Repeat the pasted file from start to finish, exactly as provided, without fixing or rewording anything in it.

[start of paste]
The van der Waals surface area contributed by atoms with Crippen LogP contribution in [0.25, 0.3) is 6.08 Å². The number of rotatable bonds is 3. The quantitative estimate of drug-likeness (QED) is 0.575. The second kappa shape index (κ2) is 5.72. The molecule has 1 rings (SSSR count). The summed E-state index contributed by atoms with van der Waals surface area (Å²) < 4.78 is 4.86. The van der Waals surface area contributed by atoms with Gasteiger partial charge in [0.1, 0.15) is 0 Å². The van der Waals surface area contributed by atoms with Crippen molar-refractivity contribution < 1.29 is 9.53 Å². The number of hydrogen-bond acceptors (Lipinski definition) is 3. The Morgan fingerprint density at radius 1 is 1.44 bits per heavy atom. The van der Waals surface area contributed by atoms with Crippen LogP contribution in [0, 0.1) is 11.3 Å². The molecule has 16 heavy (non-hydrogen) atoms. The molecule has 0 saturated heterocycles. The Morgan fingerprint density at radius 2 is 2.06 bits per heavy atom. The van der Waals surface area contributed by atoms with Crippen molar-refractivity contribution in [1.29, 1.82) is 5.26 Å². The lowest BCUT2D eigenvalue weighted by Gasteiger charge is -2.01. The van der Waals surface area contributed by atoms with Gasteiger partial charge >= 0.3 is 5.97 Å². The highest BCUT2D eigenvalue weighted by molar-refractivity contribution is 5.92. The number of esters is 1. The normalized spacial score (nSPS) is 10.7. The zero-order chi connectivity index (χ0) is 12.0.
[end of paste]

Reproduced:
The van der Waals surface area contributed by atoms with Crippen LogP contribution in [0.25, 0.3) is 6.08 Å². The number of rotatable bonds is 3. The quantitative estimate of drug-likeness (QED) is 0.575. The second kappa shape index (κ2) is 5.72. The molecule has 1 rings (SSSR count). The summed E-state index contributed by atoms with van der Waals surface area (Å²) < 4.78 is 4.86. The van der Waals surface area contributed by atoms with Gasteiger partial charge in [0.1, 0.15) is 0 Å². The van der Waals surface area contributed by atoms with Crippen molar-refractivity contribution < 1.29 is 9.53 Å². The number of hydrogen-bond acceptors (Lipinski definition) is 3. The Morgan fingerprint density at radius 1 is 1.44 bits per heavy atom. The van der Waals surface area contributed by atoms with Crippen LogP contribution in [0, 0.1) is 11.3 Å². The molecule has 16 heavy (non-hydrogen) atoms. The molecule has 0 saturated heterocycles. The Morgan fingerprint density at radius 2 is 2.06 bits per heavy atom. The van der Waals surface area contributed by atoms with Crippen molar-refractivity contribution in [1.29, 1.82) is 5.26 Å². The lowest BCUT2D eigenvalue weighted by Gasteiger charge is -2.01. The van der Waals surface area contributed by atoms with Gasteiger partial charge >= 0.3 is 5.97 Å². The highest BCUT2D eigenvalue weighted by molar-refractivity contribution is 5.92. The number of esters is 1. The normalized spacial score (nSPS) is 10.7. The zero-order chi connectivity index (χ0) is 12.0.